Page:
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# Simple vector rotation problem

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I'm trying to rotate two 3d vectors while keeping them perpendicular to each other. I first define a 3d vector y in spherical coordinates = {magnitude, angle from z-axis, angle from y-axis}. I then define a second vector x as always being perpendicular to y = {mag, y[1] + pi/2, y[2] + pi}. In this way x is always 90 degrees ahead of y in the z plane, and 180 degrees ahead of y in the xy plane. Therefore, the dot product between x and y should always be 0 as they are always perpindicular. Here is my code for creating y, x, and advancing y. My problem is the dot product becomes non zero after the first rotation!
double[] y = {10, 0, Math.PI/4}; //arbitrary start position
double[] x = {10, y[1] + Math.PI/2, y[2] + Math.PI}; //perpendicular to y

When the user drags the mouse up/down the following code to tilt the y vector in the z axis [i.e. increase angle between y and z-axis] executes:
y[1] += Math.PI/90;	//increase tilt by arbitrary increment
x[1] = yviewP[1] + Math.PI/2;
x[2] = yviewP[2] + Math.PI;

Now, when I convert x and y to Cartesian coordinates (xC and yC) using the standard method:
yC[0] = y[0]*Math.sin(y[1])*Math.cos(y[2]);
yC[1] = y[0]*Math.sin(y[1])*Math.sin(y[2]);
yC[2] = y[0]*Math.cos(y[1]);
xC[0] = x[0]*Math.sin(x[1])*Math.cos(x[2]);
xC[1] = x[0]*Math.sin(x[1])*Math.sin(x[2]);
xC[2] = x[0]*Math.cos(x[1]);

and then take the dot product of yC and xC I get nonzero results, yet I do believe I have maintained a 90 deg angle between x and y when I incremented the tilt. Can anybody see any obvious flaws in my math or code? I have been stuck here for a week. The reason I am doing this is that y and x will become my screen axis and to display 3d vectors I will project the vectors on y and x and those two results will become my 2d plot.

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How much non-zero? A tiny bit, or a lot?

If it's just a bit, then it's the rounding due to inaccuracy of floating point numbers.

If it's a lot, then there's an error in your code.

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Quote:
 Original post by AntheusHow much non-zero? A tiny bit, or a lot?If it's just a bit, then it's the rounding due to inaccuracy of floating point numbers.If it's a lot, then there's an error in your code.

Yeah it's quite a lot, like it increases by ~10 every time. The code I listed is the only code that has any effect on the dot product.

If anybody is willing to compile/run this I cleaned up the entire code. It pops up a window and when the user clicks its supposed to tilt the y axis, displaying a 3d axis system:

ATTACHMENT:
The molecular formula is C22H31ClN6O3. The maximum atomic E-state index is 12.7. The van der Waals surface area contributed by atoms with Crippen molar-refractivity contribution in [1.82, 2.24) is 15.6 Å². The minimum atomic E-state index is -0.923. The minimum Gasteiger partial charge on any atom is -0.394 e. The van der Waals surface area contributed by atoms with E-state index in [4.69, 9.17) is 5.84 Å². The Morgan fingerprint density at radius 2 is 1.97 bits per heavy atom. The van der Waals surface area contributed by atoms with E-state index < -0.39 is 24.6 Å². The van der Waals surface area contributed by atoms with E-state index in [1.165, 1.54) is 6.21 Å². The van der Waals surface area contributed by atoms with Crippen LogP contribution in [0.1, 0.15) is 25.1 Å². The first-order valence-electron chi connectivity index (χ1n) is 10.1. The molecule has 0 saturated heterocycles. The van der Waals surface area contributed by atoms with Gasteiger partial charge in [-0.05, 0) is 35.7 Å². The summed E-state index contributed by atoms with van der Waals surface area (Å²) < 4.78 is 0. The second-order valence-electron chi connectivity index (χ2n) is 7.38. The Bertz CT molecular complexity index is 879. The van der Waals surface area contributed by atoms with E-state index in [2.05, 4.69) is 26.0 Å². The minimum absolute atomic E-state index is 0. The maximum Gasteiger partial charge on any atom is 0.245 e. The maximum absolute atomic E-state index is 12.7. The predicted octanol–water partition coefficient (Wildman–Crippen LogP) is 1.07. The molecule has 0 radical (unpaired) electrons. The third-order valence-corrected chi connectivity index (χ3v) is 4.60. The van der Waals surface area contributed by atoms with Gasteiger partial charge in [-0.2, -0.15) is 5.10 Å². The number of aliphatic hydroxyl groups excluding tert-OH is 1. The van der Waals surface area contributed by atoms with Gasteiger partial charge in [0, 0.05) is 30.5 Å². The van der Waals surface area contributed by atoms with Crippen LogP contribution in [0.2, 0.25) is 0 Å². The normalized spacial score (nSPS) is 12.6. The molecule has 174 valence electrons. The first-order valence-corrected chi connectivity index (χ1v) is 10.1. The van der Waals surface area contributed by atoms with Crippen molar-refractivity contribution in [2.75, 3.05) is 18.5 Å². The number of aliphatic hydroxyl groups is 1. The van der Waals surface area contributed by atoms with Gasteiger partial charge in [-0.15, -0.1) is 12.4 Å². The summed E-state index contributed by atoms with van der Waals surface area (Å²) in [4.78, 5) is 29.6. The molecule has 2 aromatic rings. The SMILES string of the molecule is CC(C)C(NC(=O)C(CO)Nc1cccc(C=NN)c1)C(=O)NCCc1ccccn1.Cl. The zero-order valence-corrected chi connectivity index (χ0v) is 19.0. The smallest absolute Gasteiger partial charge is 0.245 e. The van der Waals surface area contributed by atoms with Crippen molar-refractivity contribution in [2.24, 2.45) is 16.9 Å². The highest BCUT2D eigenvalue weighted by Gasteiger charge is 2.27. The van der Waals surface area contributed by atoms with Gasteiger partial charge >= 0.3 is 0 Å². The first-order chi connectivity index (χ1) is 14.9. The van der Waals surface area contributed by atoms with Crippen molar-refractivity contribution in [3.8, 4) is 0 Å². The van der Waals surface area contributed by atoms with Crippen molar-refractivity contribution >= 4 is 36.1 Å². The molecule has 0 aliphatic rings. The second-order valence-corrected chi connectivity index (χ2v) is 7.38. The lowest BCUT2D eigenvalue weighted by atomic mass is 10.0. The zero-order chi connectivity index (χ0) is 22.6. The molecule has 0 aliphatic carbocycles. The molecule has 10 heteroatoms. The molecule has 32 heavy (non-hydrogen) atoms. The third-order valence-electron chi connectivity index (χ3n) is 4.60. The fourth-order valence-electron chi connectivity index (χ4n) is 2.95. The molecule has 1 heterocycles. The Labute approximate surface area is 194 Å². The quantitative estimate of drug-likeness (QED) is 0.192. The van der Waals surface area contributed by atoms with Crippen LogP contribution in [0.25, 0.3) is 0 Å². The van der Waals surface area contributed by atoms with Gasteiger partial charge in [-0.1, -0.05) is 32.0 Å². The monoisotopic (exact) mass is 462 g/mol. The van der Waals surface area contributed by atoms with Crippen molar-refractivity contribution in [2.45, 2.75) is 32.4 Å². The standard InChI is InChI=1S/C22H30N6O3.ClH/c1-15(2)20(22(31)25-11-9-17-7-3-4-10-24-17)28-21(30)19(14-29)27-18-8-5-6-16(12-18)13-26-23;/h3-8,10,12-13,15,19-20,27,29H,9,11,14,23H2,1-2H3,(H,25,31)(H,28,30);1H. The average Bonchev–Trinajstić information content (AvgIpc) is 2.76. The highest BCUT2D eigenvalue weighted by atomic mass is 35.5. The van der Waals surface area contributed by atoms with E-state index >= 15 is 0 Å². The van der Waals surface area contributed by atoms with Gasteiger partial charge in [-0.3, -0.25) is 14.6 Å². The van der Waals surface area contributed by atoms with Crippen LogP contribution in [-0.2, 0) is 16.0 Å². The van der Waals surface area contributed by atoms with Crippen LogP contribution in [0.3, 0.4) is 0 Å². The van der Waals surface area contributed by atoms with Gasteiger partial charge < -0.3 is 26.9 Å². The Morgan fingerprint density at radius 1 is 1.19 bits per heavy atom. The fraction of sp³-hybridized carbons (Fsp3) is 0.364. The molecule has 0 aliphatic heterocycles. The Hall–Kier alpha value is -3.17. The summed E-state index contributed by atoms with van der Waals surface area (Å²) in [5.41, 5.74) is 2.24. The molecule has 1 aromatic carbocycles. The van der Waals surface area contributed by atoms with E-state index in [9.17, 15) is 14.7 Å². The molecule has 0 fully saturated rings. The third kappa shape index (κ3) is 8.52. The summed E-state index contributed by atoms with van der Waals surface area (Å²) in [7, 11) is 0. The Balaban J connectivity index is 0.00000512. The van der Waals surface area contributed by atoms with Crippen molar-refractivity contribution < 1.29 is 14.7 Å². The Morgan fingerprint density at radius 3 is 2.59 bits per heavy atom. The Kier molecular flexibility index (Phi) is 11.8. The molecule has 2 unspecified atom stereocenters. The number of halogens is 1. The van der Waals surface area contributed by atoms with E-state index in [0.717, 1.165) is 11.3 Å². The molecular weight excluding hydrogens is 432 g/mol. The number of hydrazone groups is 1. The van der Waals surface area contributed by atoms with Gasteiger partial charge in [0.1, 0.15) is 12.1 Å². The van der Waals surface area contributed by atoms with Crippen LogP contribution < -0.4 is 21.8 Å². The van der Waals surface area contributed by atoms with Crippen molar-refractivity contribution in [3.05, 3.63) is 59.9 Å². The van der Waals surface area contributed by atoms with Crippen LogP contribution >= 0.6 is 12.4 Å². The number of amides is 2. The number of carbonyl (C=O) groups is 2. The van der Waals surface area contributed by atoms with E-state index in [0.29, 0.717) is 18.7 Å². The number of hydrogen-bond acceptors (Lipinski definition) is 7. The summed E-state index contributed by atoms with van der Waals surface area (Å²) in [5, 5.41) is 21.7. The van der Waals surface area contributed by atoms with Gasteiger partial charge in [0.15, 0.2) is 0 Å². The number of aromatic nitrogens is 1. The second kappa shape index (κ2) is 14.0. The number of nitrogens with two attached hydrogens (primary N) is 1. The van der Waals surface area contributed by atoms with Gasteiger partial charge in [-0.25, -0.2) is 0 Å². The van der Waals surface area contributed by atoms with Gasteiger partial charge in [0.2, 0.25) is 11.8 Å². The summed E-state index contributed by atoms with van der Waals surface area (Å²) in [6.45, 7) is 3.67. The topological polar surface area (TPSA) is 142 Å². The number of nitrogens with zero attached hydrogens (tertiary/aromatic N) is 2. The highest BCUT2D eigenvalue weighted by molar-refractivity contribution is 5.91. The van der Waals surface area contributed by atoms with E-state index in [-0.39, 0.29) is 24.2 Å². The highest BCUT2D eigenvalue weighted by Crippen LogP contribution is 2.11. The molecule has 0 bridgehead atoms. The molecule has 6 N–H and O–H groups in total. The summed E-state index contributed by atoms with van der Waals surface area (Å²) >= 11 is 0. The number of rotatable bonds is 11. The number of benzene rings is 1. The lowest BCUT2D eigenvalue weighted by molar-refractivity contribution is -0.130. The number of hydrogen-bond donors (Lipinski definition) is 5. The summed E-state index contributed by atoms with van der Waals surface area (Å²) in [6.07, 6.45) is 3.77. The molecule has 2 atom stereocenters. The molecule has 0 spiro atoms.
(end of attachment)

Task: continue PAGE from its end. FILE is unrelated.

[msg me if want code]

[Edited by - javaguy5000 on February 9, 2008 1:16:45 PM]

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Hi.

The problem is not in your code, or rather, the problems in your code are inherited from the problems in your math.

Lets look at what happens:
double y[] = { 10, 0, pi/4 };double x[] = { 10, y[1] + pi/2, y[2] + pi }

These are indeed perpendicular, and all is good. Now lets tilt y by pi/4:
y[1] += pi/4;x[1] = y[1] + pi/2;x[2] = y[2] + pi;

Now:
y = { 10, pi/4, pi/4 }x = { 10, 3pi/4, 5pi/4 }

Lets convert them to cartesian:
y = { 5, 5, 7.071 }x = { -5, -5, -7.071 }

So we see the problem. In fact x == -y (this is coincidental by the way), which is not what we wanted.

The problem arises from the use of spherical coordinates. When you tilt y, x also tilts correctly. However when you rotate x, it rotates around the z-axis, and not around the y-vector, which is what you want, I believe.

As for how to fix this, I can't tell you. From what little I know about rotations in 3d I think you need to look in to Quaternions or Rotation Matrices.

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Quote:
 Original post by realcoreHi....So we see the problem. In fact x == -y (this is coincidental by the way), which is not what we wanted.The problem arises from the use of spherical coordinates. When you tilt y, x also tilts correctly. However when you rotate x, it rotates around the z-axis, and not around the y-vector, which is what you want, I believe.As for how to fix this, I can't tell you. From what little I know about rotations in 3d I think you need to look in to Quaternions or Rotation Matrices.

Hello, thank you for your response. You are correct and I indeed had a similar epiphany last night.

My solution is this:

double[] y = {10, 0, Math.PI/4};double[] x = {10, Math.PI/2, yviewP[2] + Math.PI/2}//Upon rotateif(rotate is up/down)    y[1] +/-= pi/180;if(rotate is left/right)   y[2] +/-= pi/180x[2] = y[2] + pi/2;

This way the x vector is always in the xy-plane and merely needs to keep ahead of y by 90 degrees in that plane.

As far as I can tell this creates a full 3d renderer equivalent to a viewing plane at the origin of the axes onto which all vectors are projected (projected x=dot(x, vector), projected y=(dot(y, vector)). When the user drags the mouse up, the plane at the origin tilts. A left-right moves similarly rotates the plane around the z-axis.

I can't tell if the x vector always being in the xyplane creates any limitations but its good enough for a basic data plotter I think.

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